The Narrative Lectionary uses parts of the same passages as the Revised Common Lectionary, beginning with Acts 2:1-4 and continuing with the passage from Romans, but extends the Romans passage to the end of chapter eight, which is Paul’s declaration of faith that there is nothing in all of creation, nothing at all, that will ever separate us from the love of God in Christ Jesus our Lord.

The Narrative Lectionary also includes the Great Commission passage from Matthew, in which Jesus tells the disciples to go and make disciples of all nations, baptizing in the name of the Father, and of the Son, and of the Holy Spirit, and Jesus also promises that he will be with them always, until the end of the age.

A wind from God swept over the waters of the deep in Genesis 1:2, and that same wind, that Spirit, has been bringing forth light and life in all of creation, and all of creation has been groaning in labor pains. God is doing something new, because God is always doing something new and bringing forth new life. In Christ, we know that death no longer is an ending, Death no longer has a hold on us, and the Spirit is doing something new, in life and death, through the resurrection of Christ. Everything old has passed away; see, everything has become new! (2 Corinthians 5:17).

Call to Worship (from Romans 8:22, 23, 25; Isaiah 43:19; 2 Corinthians 5:17)
All of creation has been groaning in labor pains, until now.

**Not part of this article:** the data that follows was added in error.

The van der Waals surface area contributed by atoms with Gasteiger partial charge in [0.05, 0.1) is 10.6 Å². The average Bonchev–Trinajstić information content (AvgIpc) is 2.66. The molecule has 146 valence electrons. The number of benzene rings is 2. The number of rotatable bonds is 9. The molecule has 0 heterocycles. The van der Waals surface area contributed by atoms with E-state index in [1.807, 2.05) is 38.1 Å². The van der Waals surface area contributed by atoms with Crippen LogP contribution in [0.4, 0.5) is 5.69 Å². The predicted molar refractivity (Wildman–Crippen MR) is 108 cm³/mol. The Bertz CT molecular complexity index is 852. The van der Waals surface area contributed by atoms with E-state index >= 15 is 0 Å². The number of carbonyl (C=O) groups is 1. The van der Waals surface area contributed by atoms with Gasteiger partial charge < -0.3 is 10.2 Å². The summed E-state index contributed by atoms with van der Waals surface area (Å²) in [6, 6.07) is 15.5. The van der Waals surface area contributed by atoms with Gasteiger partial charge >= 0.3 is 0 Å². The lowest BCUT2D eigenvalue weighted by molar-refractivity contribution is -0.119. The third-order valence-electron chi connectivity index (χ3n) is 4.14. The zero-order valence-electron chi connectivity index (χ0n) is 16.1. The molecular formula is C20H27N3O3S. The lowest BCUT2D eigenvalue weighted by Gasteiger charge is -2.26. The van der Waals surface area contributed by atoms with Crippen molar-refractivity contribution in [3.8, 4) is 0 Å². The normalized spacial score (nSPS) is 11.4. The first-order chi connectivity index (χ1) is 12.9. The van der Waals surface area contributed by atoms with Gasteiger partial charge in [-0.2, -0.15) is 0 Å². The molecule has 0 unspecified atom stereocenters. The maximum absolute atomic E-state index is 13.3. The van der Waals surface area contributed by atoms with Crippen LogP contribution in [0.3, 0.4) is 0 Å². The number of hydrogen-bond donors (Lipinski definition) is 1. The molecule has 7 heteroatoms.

God is about to do a new thing!
We hope for what we do not see; we wait for it with patience.
God will make a way in the wilderness, and rivers in the desert
Not only is creation waiting, but we ourselves are waiting,
For everything old has passed away; see, everything has become new!
The Spirit is among us now, doing something new;
Come, Worship God, who is beginning something new in us.

Prayer of Brokenness/Confession
Almighty God, we confess that we have put You in a box. We have decided who You are, what You do, and what You will or will not do. We have put Love in a box, deciding who is worthy and who is not. Break open the box. Tear down the walls and blow open the lid. May the Spirit move in us to new understandings and insights. May the Spirit move in us to love one another as You have loved us, in limitless ways. In the name of Christ, whose love never ends, we pray. Amen.

Blessing/Assurance of Pardon
The Spirit is among us now, creating in us, and showing us God’s love in new ways. Be open to God’s love to transform you, knowing that you are loved and forgiven. Be transformed, be forgiven, be loved, for the Spirit is already at work in us. Amen.

Creator of the heavens and earth, You have breathed in us Your Spirit, and Your Spirit is Life. You have breathed in us Your Spirit, and Your Spirit calls us to justice. You have breathed in us Your Spirit, and Your Spirit gathers us in love. You have breathed in us Your Spirit, and Your Spirit has shown us compassion. May we live as Spirit-filled people, living our lives to seek justice, gather with others in love, and be filled with Your compassion so that we can help bring life to the world. In the name of Christ, our companion in this life, a life that extends into eternity, we pray. Amen.

One Response to Worship Resources for May 24, 2015—Pentecost (Memorial Day Sunday in US)

  1. […] has published her resources for Pentecost Sunday including a Call to Worship, and prayers of confession and […]